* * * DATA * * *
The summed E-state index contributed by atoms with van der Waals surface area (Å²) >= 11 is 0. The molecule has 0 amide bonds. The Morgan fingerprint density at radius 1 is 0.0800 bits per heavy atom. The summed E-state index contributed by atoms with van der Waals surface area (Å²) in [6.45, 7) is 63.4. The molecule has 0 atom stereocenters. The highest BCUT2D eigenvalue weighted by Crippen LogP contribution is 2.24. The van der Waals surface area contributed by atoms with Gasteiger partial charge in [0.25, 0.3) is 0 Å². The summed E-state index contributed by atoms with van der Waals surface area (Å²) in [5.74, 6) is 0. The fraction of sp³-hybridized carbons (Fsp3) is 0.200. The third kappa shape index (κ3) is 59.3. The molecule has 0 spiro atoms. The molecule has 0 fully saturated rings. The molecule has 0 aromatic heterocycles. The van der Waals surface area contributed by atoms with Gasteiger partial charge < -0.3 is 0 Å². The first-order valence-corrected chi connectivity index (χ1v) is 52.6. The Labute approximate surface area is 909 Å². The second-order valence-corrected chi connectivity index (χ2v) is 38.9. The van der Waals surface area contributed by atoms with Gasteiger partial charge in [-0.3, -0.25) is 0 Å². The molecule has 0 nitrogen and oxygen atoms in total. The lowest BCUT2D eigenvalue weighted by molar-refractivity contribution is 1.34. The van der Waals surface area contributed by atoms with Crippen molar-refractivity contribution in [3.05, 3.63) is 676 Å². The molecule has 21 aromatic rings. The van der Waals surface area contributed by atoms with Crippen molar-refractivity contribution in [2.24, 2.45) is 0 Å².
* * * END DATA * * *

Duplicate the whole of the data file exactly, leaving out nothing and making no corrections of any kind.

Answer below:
The summed E-state index contributed by atoms with van der Waals surface area (Å²) >= 11 is 0. The molecule has 0 amide bonds. The Morgan fingerprint density at radius 1 is 0.0800 bits per heavy atom. The summed E-state index contributed by atoms with van der Waals surface area (Å²) in [6.45, 7) is 63.4. The molecule has 0 atom stereocenters. The highest BCUT2D eigenvalue weighted by Crippen LogP contribution is 2.24. The van der Waals surface area contributed by atoms with Gasteiger partial charge in [0.25, 0.3) is 0 Å². The summed E-state index contributed by atoms with van der Waals surface area (Å²) in [5.74, 6) is 0. The fraction of sp³-hybridized carbons (Fsp3) is 0.200. The third kappa shape index (κ3) is 59.3. The molecule has 0 spiro atoms. The molecule has 0 fully saturated rings. The molecule has 0 aromatic heterocycles. The van der Waals surface area contributed by atoms with Gasteiger partial charge < -0.3 is 0 Å². The first-order valence-corrected chi connectivity index (χ1v) is 52.6. The Labute approximate surface area is 909 Å². The second-order valence-corrected chi connectivity index (χ2v) is 38.9. The van der Waals surface area contributed by atoms with Gasteiger partial charge in [-0.3, -0.25) is 0 Å². The molecule has 0 nitrogen and oxygen atoms in total. The lowest BCUT2D eigenvalue weighted by molar-refractivity contribution is 1.34. The van der Waals surface area contributed by atoms with Crippen molar-refractivity contribution in [3.05, 3.63) is 676 Å². The molecule has 21 aromatic rings. The van der Waals surface area contributed by atoms with Crippen molar-refractivity contribution in [2.24, 2.45) is 0 Å².